Academic journal article International Journal of Men's Health

The Language of Emasculation: Implications for Cancer Patients

Academic journal article International Journal of Men's Health

The Language of Emasculation: Implications for Cancer Patients

Article excerpt

Language can be used both literally and metaphorically. In this article, we explore the metaphorical use of terms including impotence, castration and neutered, to better understand how these words are interpreted by both the public at large, and by the approximately half a million men in North America who, at one time or another, take chemically castrating drugs to control prostate cancer. Specifically, we examine contemporary, publicly accessible sources for keywords related to emasculation; i.e., the Internet, jokes, films and printed news reports. We find that these terms are almost always employed negatively. We conclude that the language of emasculation often faults the subject and implies general dysfunction and powerlessness--socially, politically, and sexually--adding to the shame and "othering" felt by cancer patients who are castrated out of medical necessity. In addition, we show that recent efforts to refer to sexual impotence more narrowly as erectile dysfunction fail to separate the metaphorical from the physical meaning of impotence, and do not solve the problem of the shame associated with medical castration. Society's failure to recognize that castration is still common adds to the stigma of those who are emasculated for medical reasons.

Keywords: masculinity, impotence, castration, eunuch, shame, stigma, prostate cancer


According to Deborah Cameron's study, "Naming of Parts: Gender, Culture, and Terms for the Penis among American College Students" (1992), it took a small group of young males only half an hour to list 144 common monikers for the penis. The vast majority of these names--"Excalibur," "jackhammer," and "morning missile" are a few examples--identify the male member as an icon of potency and power. Such conceptualizations reflect negatively on those who find themselves with a flaccid penis. As Cameron summarizes: "the penis is recurrently metaphorized as a person, an animal, a tool, a weapon" (p. 369). Based on the rubric constructed by this language, a man with an erectile dysfunction (ED) is left respectively dehumanized, unnatural, impractical, and defenceless. As Susan Bordo (1999) writes: "these metaphors [...] set men up for failure. For men don't really have torpedoes or rods or heroic avengers between their legs. They have penises" (p. 64).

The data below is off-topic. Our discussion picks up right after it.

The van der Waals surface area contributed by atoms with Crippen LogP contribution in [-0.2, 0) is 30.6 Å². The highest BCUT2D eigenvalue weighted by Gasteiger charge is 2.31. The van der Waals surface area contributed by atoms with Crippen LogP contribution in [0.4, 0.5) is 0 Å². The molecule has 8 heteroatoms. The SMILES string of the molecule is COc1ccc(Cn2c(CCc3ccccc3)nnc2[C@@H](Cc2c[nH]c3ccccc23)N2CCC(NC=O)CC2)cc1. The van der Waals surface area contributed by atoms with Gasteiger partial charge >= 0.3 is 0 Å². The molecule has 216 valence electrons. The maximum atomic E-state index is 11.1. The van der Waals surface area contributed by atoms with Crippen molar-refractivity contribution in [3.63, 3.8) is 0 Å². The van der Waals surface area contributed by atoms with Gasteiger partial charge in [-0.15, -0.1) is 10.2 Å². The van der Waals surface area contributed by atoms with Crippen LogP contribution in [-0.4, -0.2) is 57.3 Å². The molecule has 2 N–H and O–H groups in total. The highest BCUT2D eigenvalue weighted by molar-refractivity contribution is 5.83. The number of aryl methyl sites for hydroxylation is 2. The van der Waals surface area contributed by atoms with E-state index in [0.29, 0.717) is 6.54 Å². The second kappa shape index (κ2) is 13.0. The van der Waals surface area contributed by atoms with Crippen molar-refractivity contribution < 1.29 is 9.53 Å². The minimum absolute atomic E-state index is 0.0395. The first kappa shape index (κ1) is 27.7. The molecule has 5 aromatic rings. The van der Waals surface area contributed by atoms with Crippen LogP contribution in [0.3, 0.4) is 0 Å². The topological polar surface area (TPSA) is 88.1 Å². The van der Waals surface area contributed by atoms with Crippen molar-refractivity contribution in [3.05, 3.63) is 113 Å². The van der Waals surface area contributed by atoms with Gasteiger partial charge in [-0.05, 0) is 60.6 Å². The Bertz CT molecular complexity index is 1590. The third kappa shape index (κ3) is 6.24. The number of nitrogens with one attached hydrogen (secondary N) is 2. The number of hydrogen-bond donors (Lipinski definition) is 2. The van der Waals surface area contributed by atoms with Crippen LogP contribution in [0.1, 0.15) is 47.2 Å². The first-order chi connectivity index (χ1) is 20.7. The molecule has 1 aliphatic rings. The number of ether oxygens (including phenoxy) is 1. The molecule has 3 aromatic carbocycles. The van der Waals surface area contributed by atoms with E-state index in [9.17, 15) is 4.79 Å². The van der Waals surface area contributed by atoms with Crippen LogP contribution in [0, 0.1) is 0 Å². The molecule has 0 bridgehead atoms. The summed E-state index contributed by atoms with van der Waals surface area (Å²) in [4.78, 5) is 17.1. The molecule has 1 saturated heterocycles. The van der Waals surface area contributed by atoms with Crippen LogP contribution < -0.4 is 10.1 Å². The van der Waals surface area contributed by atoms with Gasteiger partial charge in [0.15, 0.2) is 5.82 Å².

Despite the power implicit in its slang names, the penis, like the rest of the human body, is fallible--and about a third of all prostate cancer (PCa) patients will experience that as residual ED after primary treatment. If the disease progresses they will go on androgen deprivation therapy (ADT), which will guarantee partial, if not full, ED in greater than 85% of all recipients.

John Oliffe (2005) reports that "impotent men are marginalized and subordinate" (p. 2254) and blames the media, at least in part, for that positioning. He does not, however, examine how the vernacular itself may promote this marginalization. This is the topic we explore here. Cameron (1992) illustrates the prevalent suggestive and metaphorical nature of the many slang terms for the penis. But just as the language of masculinity carries with it certain expectations, the language of emasculation may connote equally entrenched imagery. Here we examine the media's use of terms such as impotent, castrated, neutered, and eunuch, and explore the thesis that in contemporary Western discourse, these words have come to imply far more than simply sexual dysfunction. The social and political weakness implicit in expressions such as "the neutered electorate," "emasculated Senate," "impotent figureheads," and "intellectual eunuch," (all recent quotes from the popular press) align actual emasculation with global dysfunction in ways that neither psychologically nor historically reflect the realities of androgen deprivation (reviewed in Aucoin & Wassersug, 2006; Wassersug, 2007, 2008, 2009).

In order to explore the meaning and message in the language of emasculation, we first ask: What is the language of emasculation that biologically impotent individuals face? …

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